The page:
• Chili sauce (e.g. Sriracha)
  • Vegetables (broccoli, zucchini/courgette, tomatoes)
  • Mushrooms
  • Cheese (melted cheese)
  • Curry
  • Gravy (use super-firm tofu as a substitute for fries in a low-carb version of poutine)
  • Meat (braised beef, pork, lamb)
  • Meat sauce

Recipes With Regular Brick Tofu

Thai Coconut Curry
This easy & customizable Thai coconut curry with tofu and vegetables can be adapted to whatever tofu, meat, seafood, and veggies are in your fridge. Make double to enjoy leftovers the next day.
Get the Recipe
Thai Green Curry with Tofu and Vegetable in white bowl
Tofu, Red Cabbage, Carrot, and Mushrooms Stir Fry
This recipe uses block tofu and red cabbage. You can substitute other types of tofu and vegetables, including green cabbage, zucchini, or broccoli. Enjoy the stir fry with cilantro as a garnish.
Get the Recipe
Red cabbage, carrot, mushroom, and tofu stir fry in a white bowl

How to Substitute Tofu

If a recipe calls for soft tofu, you can substitute with silken tofu, especially in tofu soup and when used as an ingredient in desserts.

RELATED: Learn the difference between soft vs. silken tofu.

If a recipe calls for extra-firm tofu for tofu scrambles or for baking, and you’re not vegan, you can substitute with eggs for scrambled egg or feta for topping salads.

If you don’t have tofu and you’re vegan, you may have to get creative with your recipe. Try substituting tofu for other soy-based products like tempeh, meat-substitutes like fake meat patties and sausages, or wheat gluten.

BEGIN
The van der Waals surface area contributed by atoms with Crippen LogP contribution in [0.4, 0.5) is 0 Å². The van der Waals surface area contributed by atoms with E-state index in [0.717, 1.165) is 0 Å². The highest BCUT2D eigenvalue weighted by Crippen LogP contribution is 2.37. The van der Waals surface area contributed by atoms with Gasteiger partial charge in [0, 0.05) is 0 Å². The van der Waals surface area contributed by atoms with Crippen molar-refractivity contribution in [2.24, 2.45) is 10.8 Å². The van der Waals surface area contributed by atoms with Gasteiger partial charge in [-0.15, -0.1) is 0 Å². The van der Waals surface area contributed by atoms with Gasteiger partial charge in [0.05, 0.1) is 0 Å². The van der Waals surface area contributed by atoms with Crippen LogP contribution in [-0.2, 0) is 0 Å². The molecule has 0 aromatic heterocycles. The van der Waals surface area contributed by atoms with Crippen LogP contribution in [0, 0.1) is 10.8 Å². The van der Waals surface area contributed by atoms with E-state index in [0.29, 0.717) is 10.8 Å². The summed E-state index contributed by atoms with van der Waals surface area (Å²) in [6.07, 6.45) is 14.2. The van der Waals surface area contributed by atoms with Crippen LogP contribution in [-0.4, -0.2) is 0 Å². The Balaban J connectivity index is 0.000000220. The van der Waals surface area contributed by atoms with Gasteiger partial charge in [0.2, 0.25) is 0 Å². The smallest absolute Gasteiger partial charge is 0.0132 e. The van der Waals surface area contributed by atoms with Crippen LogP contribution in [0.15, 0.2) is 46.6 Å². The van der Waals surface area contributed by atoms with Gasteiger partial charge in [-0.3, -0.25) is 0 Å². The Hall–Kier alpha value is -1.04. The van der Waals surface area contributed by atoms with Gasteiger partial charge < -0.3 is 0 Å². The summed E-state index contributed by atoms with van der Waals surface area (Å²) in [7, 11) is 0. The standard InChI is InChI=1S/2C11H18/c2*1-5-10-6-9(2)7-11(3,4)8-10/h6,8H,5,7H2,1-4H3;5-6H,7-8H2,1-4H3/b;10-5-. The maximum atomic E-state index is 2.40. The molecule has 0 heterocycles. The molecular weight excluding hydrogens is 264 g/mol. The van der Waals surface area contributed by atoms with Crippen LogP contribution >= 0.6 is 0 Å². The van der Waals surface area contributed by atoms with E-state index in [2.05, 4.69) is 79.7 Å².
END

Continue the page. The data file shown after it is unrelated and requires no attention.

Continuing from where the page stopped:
How to Buy Tofu

Check out the tips on where to buy tofu from the Beginner’s Guide to Tofu article.

Most major grocery stores carry regular brick tofu that comes in plastic tubs with water. If I need a specific firmness of tofu, then I go to the local Asian grocery store. If I want super-firm tofu then I go to Trader Joe’s because they carry super-firm tofu, which I love ❤️.

RELATED: Where to Buy Regular Tofu

How to Store Tofu

Check out tips on how to store tofu from the Beginner’s Guide to Tofu article.

If you open a package of regular tofu and don’t finish it, you can store the remaining tofu in its original packaging. That’s what the flap is for. You will want to fill the container with tap water to avoid the tofu drying out.

You can also transfer the tofu to a plastic container with a lid and fill it with water.

Open tofu can last 3 to 4 days in the fridge. If the tofu has signs of mold, discoloration, or smells sour or smells like cheese, discard it.

RELATED: How to Store Tofu


FAQ About Chinese-Style Brick Tofu

What is the Difference Between Soft Tofu and Silken Tofu?

Check out the silken tofu article to learn the difference between soft regular tofu and silken tofu.

READ NEXT: Does Tofu Melt Like Cheese?

Anna looking down chopping vegetables
About Anna Rider

Hi! I'm Anna, a food writer who documents kitchen experiments on GarlicDelight.com with the help of my physicist and taste-testing husband, Alex. I have an insatiable appetite for noodles 🍜 and believe in "improv cooking".